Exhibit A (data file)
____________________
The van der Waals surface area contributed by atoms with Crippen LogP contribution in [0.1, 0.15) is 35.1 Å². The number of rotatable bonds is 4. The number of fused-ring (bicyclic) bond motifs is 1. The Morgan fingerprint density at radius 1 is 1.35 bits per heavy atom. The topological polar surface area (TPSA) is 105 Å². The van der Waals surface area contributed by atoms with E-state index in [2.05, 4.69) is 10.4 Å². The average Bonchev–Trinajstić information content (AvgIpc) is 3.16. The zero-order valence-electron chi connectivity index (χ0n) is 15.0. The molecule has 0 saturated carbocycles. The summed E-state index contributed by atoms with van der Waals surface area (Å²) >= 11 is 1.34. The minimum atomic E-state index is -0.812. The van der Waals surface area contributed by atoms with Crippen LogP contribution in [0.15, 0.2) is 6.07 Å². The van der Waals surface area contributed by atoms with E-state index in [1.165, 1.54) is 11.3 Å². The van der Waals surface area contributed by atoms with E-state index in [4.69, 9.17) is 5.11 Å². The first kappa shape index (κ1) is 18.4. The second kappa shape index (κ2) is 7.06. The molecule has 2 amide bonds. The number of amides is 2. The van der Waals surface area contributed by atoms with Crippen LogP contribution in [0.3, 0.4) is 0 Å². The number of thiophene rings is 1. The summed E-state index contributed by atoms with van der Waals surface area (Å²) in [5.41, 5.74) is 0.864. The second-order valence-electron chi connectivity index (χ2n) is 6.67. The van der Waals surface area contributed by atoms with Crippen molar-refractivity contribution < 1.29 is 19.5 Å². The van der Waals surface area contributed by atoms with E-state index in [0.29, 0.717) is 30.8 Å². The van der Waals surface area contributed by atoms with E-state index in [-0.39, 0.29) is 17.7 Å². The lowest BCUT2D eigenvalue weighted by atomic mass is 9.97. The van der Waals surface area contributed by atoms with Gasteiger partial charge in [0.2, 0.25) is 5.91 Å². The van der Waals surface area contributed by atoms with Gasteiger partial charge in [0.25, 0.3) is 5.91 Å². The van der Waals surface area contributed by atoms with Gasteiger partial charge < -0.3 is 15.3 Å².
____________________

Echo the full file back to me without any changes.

The van der Waals surface area contributed by atoms with Crippen LogP contribution in [0.1, 0.15) is 35.1 Å². The number of rotatable bonds is 4. The number of fused-ring (bicyclic) bond motifs is 1. The Morgan fingerprint density at radius 1 is 1.35 bits per heavy atom. The topological polar surface area (TPSA) is 105 Å². The van der Waals surface area contributed by atoms with E-state index in [2.05, 4.69) is 10.4 Å². The average Bonchev–Trinajstić information content (AvgIpc) is 3.16. The zero-order valence-electron chi connectivity index (χ0n) is 15.0. The molecule has 0 saturated carbocycles. The summed E-state index contributed by atoms with van der Waals surface area (Å²) >= 11 is 1.34. The minimum atomic E-state index is -0.812. The van der Waals surface area contributed by atoms with Crippen LogP contribution in [0.15, 0.2) is 6.07 Å². The van der Waals surface area contributed by atoms with E-state index in [1.165, 1.54) is 11.3 Å². The van der Waals surface area contributed by atoms with E-state index in [4.69, 9.17) is 5.11 Å². The first kappa shape index (κ1) is 18.4. The second kappa shape index (κ2) is 7.06. The molecule has 2 amide bonds. The number of amides is 2. The van der Waals surface area contributed by atoms with Crippen LogP contribution in [0.3, 0.4) is 0 Å². The number of thiophene rings is 1. The summed E-state index contributed by atoms with van der Waals surface area (Å²) in [5.41, 5.74) is 0.864. The second-order valence-electron chi connectivity index (χ2n) is 6.67. The van der Waals surface area contributed by atoms with Crippen molar-refractivity contribution < 1.29 is 19.5 Å². The van der Waals surface area contributed by atoms with E-state index in [0.29, 0.717) is 30.8 Å². The van der Waals surface area contributed by atoms with E-state index in [-0.39, 0.29) is 17.7 Å². The lowest BCUT2D eigenvalue weighted by atomic mass is 9.97. The van der Waals surface area contributed by atoms with Gasteiger partial charge in [0.2, 0.25) is 5.91 Å². The van der Waals surface area contributed by atoms with Gasteiger partial charge in [0.25, 0.3) is 5.91 Å². The van der Waals surface area contributed by atoms with Gasteiger partial charge < -0.3 is 15.3 Å².